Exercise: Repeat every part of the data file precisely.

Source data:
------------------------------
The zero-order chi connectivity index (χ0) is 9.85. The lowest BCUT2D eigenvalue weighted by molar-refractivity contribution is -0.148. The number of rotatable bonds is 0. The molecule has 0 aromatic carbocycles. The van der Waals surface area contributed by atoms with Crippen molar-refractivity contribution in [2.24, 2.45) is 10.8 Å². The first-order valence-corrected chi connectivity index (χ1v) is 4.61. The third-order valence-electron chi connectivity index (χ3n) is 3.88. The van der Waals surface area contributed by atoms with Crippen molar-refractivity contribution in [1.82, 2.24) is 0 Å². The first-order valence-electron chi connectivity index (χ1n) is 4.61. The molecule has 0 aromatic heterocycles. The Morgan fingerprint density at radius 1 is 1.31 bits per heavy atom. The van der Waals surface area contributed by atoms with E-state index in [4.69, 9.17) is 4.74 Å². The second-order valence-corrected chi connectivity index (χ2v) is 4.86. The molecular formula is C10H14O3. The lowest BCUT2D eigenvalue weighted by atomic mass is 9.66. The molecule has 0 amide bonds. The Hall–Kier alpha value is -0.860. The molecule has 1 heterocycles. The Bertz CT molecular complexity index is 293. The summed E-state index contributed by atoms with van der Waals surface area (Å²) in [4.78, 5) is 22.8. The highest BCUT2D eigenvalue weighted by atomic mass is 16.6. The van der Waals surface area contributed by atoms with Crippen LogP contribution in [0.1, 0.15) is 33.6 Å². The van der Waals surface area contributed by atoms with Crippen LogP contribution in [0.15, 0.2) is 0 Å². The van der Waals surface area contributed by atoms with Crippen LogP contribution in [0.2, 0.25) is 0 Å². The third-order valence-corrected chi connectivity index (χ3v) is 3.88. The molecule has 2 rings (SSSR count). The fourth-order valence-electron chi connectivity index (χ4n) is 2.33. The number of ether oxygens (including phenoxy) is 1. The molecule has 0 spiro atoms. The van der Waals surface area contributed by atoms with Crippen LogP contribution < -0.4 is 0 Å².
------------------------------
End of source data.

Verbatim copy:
The zero-order chi connectivity index (χ0) is 9.85. The lowest BCUT2D eigenvalue weighted by molar-refractivity contribution is -0.148. The number of rotatable bonds is 0. The molecule has 0 aromatic carbocycles. The van der Waals surface area contributed by atoms with Crippen molar-refractivity contribution in [2.24, 2.45) is 10.8 Å². The first-order valence-corrected chi connectivity index (χ1v) is 4.61. The third-order valence-electron chi connectivity index (χ3n) is 3.88. The van der Waals surface area contributed by atoms with Crippen molar-refractivity contribution in [1.82, 2.24) is 0 Å². The first-order valence-electron chi connectivity index (χ1n) is 4.61. The molecule has 0 aromatic heterocycles. The Morgan fingerprint density at radius 1 is 1.31 bits per heavy atom. The van der Waals surface area contributed by atoms with E-state index in [4.69, 9.17) is 4.74 Å². The second-order valence-corrected chi connectivity index (χ2v) is 4.86. The molecular formula is C10H14O3. The lowest BCUT2D eigenvalue weighted by atomic mass is 9.66. The molecule has 0 amide bonds. The Hall–Kier alpha value is -0.860. The molecule has 1 heterocycles. The Bertz CT molecular complexity index is 293. The summed E-state index contributed by atoms with van der Waals surface area (Å²) in [4.78, 5) is 22.8. The highest BCUT2D eigenvalue weighted by atomic mass is 16.6. The van der Waals surface area contributed by atoms with Crippen LogP contribution in [0.1, 0.15) is 33.6 Å². The van der Waals surface area contributed by atoms with Crippen LogP contribution in [0.15, 0.2) is 0 Å². The van der Waals surface area contributed by atoms with Crippen LogP contribution in [0.2, 0.25) is 0 Å². The third-order valence-corrected chi connectivity index (χ3v) is 3.88. The molecule has 2 rings (SSSR count). The fourth-order valence-electron chi connectivity index (χ4n) is 2.33. The number of ether oxygens (including phenoxy) is 1. The molecule has 0 spiro atoms. The van der Waals surface area contributed by atoms with Crippen LogP contribution < -0.4 is 0 Å².